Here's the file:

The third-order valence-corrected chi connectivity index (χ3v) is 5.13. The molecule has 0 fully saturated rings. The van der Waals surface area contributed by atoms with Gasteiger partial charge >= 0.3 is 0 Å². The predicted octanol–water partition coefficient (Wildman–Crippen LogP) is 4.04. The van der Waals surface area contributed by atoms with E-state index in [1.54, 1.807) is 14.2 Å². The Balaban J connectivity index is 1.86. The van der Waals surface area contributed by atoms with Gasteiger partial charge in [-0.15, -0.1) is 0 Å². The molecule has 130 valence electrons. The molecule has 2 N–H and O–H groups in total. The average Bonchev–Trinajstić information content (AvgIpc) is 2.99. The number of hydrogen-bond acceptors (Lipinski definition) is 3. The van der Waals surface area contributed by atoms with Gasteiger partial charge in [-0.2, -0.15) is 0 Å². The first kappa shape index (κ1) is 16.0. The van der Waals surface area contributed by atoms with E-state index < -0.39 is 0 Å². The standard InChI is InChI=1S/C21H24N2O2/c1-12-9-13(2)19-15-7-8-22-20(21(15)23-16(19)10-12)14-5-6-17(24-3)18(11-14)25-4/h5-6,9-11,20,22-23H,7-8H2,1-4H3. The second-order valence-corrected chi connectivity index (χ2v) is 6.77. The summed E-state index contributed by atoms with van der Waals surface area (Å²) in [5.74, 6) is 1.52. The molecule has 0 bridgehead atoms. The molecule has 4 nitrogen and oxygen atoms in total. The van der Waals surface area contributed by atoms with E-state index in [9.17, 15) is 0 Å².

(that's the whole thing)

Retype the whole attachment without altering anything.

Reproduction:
The third-order valence-corrected chi connectivity index (χ3v) is 5.13. The molecule has 0 fully saturated rings. The van der Waals surface area contributed by atoms with Gasteiger partial charge >= 0.3 is 0 Å². The predicted octanol–water partition coefficient (Wildman–Crippen LogP) is 4.04. The van der Waals surface area contributed by atoms with E-state index in [1.54, 1.807) is 14.2 Å². The Balaban J connectivity index is 1.86. The van der Waals surface area contributed by atoms with Gasteiger partial charge in [-0.15, -0.1) is 0 Å². The molecule has 130 valence electrons. The molecule has 2 N–H and O–H groups in total. The average Bonchev–Trinajstić information content (AvgIpc) is 2.99. The number of hydrogen-bond acceptors (Lipinski definition) is 3. The van der Waals surface area contributed by atoms with Gasteiger partial charge in [-0.2, -0.15) is 0 Å². The first kappa shape index (κ1) is 16.0. The van der Waals surface area contributed by atoms with E-state index < -0.39 is 0 Å². The standard InChI is InChI=1S/C21H24N2O2/c1-12-9-13(2)19-15-7-8-22-20(21(15)23-16(19)10-12)14-5-6-17(24-3)18(11-14)25-4/h5-6,9-11,20,22-23H,7-8H2,1-4H3. The second-order valence-corrected chi connectivity index (χ2v) is 6.77. The summed E-state index contributed by atoms with van der Waals surface area (Å²) in [5.74, 6) is 1.52. The molecule has 0 bridgehead atoms. The molecule has 4 nitrogen and oxygen atoms in total. The van der Waals surface area contributed by atoms with E-state index in [9.17, 15) is 0 Å².